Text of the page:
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No problem! We say do both because foliar biases silicon slightly towards leaves, and when applied via irrigation there is a slight bias towards the internals of the plant. So ideally do both. BUT: One of the unique attributes of mono is the ability to provide plant-wide benefits via foliar application alone. Other forms of silicon only provide system wide protection and faster growth via irrigation. Why? Again, because they have to be turned into mono first before they work….not so with mono. So if you can only irrigate, or only spray: no problem! You’ll still get plant-wide benefits and protection with Grow-Genius.
No. It is completely neutral. Add it before or after nutrients and final adjustment. Whatever suits you.
Marketing can pass almost anything off as progress and that stops people learning. It takes the power of choice away if you don’t know how or why products work.
GG Mono works because mono is a plant nutrient: not an invention. The special part is how it’s stabilised to give affordable 40% strength. And we love to talk about that – but most important to us is getting the plant science message out to people.
Bonus fact: Beer is actually one of the most concentrated natural sources of monosilicic acid in the human diet!
Silicone: Silicon + synthetic polymers: for bathrooms and kitchens. Not for plants.
Silicium: (Si) Old name originally proposed for silicon in 1808. Still the normal French word for silicon today. Confusing if you’re not in France.
Silica: (SiO2) Silicon dioxide, a compound of silicon and oxygen: aka quartz beach sand. Very stable. Very hard for plants to pull usable silicon out of.
Silicates: (SiO4) A wide range of silicon/oxygen compounds often with calcium, or potassium. Common industrial Si fertiliser.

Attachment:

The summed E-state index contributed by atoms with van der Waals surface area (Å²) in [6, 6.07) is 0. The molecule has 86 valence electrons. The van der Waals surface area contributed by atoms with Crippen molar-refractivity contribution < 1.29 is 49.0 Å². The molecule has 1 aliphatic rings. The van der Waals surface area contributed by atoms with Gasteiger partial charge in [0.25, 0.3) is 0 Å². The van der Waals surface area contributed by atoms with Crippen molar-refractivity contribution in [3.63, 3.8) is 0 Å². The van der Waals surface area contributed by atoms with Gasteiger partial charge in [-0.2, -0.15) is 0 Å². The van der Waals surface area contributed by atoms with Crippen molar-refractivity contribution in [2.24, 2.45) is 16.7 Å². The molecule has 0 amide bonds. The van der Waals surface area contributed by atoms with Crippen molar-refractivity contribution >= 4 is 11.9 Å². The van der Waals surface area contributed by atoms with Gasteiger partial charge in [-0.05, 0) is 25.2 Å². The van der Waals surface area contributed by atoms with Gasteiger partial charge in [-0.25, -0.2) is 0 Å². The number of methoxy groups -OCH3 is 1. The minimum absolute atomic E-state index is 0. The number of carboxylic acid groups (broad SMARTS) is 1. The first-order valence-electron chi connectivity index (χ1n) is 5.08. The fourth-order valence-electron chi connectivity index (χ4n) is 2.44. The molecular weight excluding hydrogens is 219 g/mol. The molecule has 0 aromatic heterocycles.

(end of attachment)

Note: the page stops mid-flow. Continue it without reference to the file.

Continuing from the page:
Orthosilicic acid: Si(OH)4. Another name for monosilicic acid.
Monosilicic acid: Si(OH)4: 100% plant available silicon: Si in the form that plants naturally take up. All the other forms of silicon above have to break down or be broken down over time before they can be used by plants. Mono shortcuts that process and delivers silicon in the exact form plants have evolved to use.
Stablised monosilicic: Mono is unstable by nature: to be able to bottle it you need a stabilising formula. First done circa 2003, there are early stablised monos at between 1 and 4% concentration, and then there is the latest tech from Grow-Genius with an unmatched 40% active ingredient content.
In short: a variety of structural and metabolic ways. This ranges from improved uptake of water, to better protection of the plant’s epidermis from heat and wind thanks to thicker and more plentiful trichomes (hairlike structures on stems and leaves).
Unlike mystery “stress reducing” products based on PGRs, silicon is a fundamental plant nutrient that has been thoroughly studied and evaluated by independent scientists and researchers. This doesn’t mean we have all the answers to all the details of each mechanism yet: but the results are not debatable. We encourage you to read through some of the hundreds of studies into various aspects of silicon performance in different crops: many are easily accessible online such as this fascinating look at water management from the US National Center for Biotechnology Information: https://www.ncbi.nlm.nih.gov/pmc/articles/PMC5844968
No. GG mono is completely stable until mixed with water. It does not decompose or loose effectiveness over time, however, we would recommend using it within three years of purchase to ensure the bottle remains in good condition as any water ingress will damage the product.
No. For a couple of reasons: First: monosilicic acid isn’t harmful to plants in excess: it’s just wasted if you use too much. We recommend the dose we do because it’s optimal for silicon loving plants when applied weekly (most competing brands require more frequent application).
And second: if you know your plants need less (if for example, the species is a ‘silicon rejector’) – you simply use less GG Mono!
Some first Gen 1% strength Mono products claim to be optimised: they aren’t: all Gen 1 water based formulations are limited by chemistry to 4.2% concentration max. Now, that doesn’t mean they aren’t effective: they are: even at 1% strength – but it’s not a reason to pay the same for 1% as you could for 40% strength product! So in short: there’s no risk to 40% mono: and if you want it weaker: use less, and save even more money!